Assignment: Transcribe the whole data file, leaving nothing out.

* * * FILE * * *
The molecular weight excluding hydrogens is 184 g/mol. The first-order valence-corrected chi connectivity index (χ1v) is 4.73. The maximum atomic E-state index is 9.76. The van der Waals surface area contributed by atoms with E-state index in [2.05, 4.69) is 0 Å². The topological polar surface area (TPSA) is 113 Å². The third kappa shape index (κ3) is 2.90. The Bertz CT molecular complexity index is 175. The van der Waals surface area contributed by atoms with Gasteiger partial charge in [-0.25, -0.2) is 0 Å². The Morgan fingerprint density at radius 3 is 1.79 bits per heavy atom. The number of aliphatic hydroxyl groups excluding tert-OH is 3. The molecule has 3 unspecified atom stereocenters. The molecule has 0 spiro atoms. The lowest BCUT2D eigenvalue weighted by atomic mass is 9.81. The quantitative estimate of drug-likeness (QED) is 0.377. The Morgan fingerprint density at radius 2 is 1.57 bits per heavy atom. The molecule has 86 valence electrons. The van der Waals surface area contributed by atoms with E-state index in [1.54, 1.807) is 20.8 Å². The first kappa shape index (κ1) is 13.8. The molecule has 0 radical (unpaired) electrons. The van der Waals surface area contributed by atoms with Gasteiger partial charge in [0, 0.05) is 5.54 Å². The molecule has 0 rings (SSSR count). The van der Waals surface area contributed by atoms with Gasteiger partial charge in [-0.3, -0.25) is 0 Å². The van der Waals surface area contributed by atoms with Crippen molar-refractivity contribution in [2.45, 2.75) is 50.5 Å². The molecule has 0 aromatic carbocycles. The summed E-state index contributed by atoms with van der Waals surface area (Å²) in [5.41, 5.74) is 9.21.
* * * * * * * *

The molecular weight excluding hydrogens is 184 g/mol. The first-order valence-corrected chi connectivity index (χ1v) is 4.73. The maximum atomic E-state index is 9.76. The van der Waals surface area contributed by atoms with E-state index in [2.05, 4.69) is 0 Å². The topological polar surface area (TPSA) is 113 Å². The third kappa shape index (κ3) is 2.90. The Bertz CT molecular complexity index is 175. The van der Waals surface area contributed by atoms with Gasteiger partial charge in [-0.25, -0.2) is 0 Å². The Morgan fingerprint density at radius 3 is 1.79 bits per heavy atom. The number of aliphatic hydroxyl groups excluding tert-OH is 3. The molecule has 3 unspecified atom stereocenters. The molecule has 0 spiro atoms. The lowest BCUT2D eigenvalue weighted by atomic mass is 9.81. The quantitative estimate of drug-likeness (QED) is 0.377. The Morgan fingerprint density at radius 2 is 1.57 bits per heavy atom. The molecule has 86 valence electrons. The van der Waals surface area contributed by atoms with E-state index in [1.54, 1.807) is 20.8 Å². The first kappa shape index (κ1) is 13.8. The molecule has 0 radical (unpaired) electrons. The van der Waals surface area contributed by atoms with Gasteiger partial charge in [0, 0.05) is 5.54 Å². The molecule has 0 rings (SSSR count). The van der Waals surface area contributed by atoms with Gasteiger partial charge in [-0.3, -0.25) is 0 Å². The van der Waals surface area contributed by atoms with Crippen molar-refractivity contribution in [2.45, 2.75) is 50.5 Å². The molecule has 0 aromatic carbocycles. The summed E-state index contributed by atoms with van der Waals surface area (Å²) in [5.41, 5.74) is 9.21.